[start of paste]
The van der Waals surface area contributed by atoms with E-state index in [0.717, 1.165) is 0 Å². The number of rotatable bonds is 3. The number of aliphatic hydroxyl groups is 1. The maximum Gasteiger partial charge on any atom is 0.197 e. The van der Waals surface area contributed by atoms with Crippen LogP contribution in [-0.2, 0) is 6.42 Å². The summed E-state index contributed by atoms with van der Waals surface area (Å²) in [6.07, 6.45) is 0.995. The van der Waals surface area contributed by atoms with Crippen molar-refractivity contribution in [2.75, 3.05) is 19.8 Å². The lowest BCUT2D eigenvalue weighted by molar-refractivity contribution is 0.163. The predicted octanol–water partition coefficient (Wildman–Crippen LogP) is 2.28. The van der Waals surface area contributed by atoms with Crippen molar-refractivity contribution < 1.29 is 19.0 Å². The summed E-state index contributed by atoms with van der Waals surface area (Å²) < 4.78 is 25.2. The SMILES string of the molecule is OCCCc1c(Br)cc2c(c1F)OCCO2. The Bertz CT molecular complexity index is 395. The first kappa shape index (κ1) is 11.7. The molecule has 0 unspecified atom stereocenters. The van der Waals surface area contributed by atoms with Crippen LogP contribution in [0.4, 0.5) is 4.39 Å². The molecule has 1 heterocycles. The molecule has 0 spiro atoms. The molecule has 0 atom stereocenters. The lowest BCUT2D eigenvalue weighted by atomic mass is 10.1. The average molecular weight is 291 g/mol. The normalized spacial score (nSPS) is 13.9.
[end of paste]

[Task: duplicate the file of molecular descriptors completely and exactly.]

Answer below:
The van der Waals surface area contributed by atoms with E-state index in [0.717, 1.165) is 0 Å². The number of rotatable bonds is 3. The number of aliphatic hydroxyl groups is 1. The maximum Gasteiger partial charge on any atom is 0.197 e. The van der Waals surface area contributed by atoms with Crippen LogP contribution in [-0.2, 0) is 6.42 Å². The summed E-state index contributed by atoms with van der Waals surface area (Å²) in [6.07, 6.45) is 0.995. The van der Waals surface area contributed by atoms with Crippen molar-refractivity contribution in [2.75, 3.05) is 19.8 Å². The lowest BCUT2D eigenvalue weighted by molar-refractivity contribution is 0.163. The predicted octanol–water partition coefficient (Wildman–Crippen LogP) is 2.28. The van der Waals surface area contributed by atoms with Crippen molar-refractivity contribution < 1.29 is 19.0 Å². The summed E-state index contributed by atoms with van der Waals surface area (Å²) < 4.78 is 25.2. The SMILES string of the molecule is OCCCc1c(Br)cc2c(c1F)OCCO2. The Bertz CT molecular complexity index is 395. The first kappa shape index (κ1) is 11.7. The molecule has 0 unspecified atom stereocenters. The van der Waals surface area contributed by atoms with Crippen LogP contribution in [0.4, 0.5) is 4.39 Å². The molecule has 1 heterocycles. The molecule has 0 spiro atoms. The molecule has 0 atom stereocenters. The lowest BCUT2D eigenvalue weighted by atomic mass is 10.1. The average molecular weight is 291 g/mol. The normalized spacial score (nSPS) is 13.9.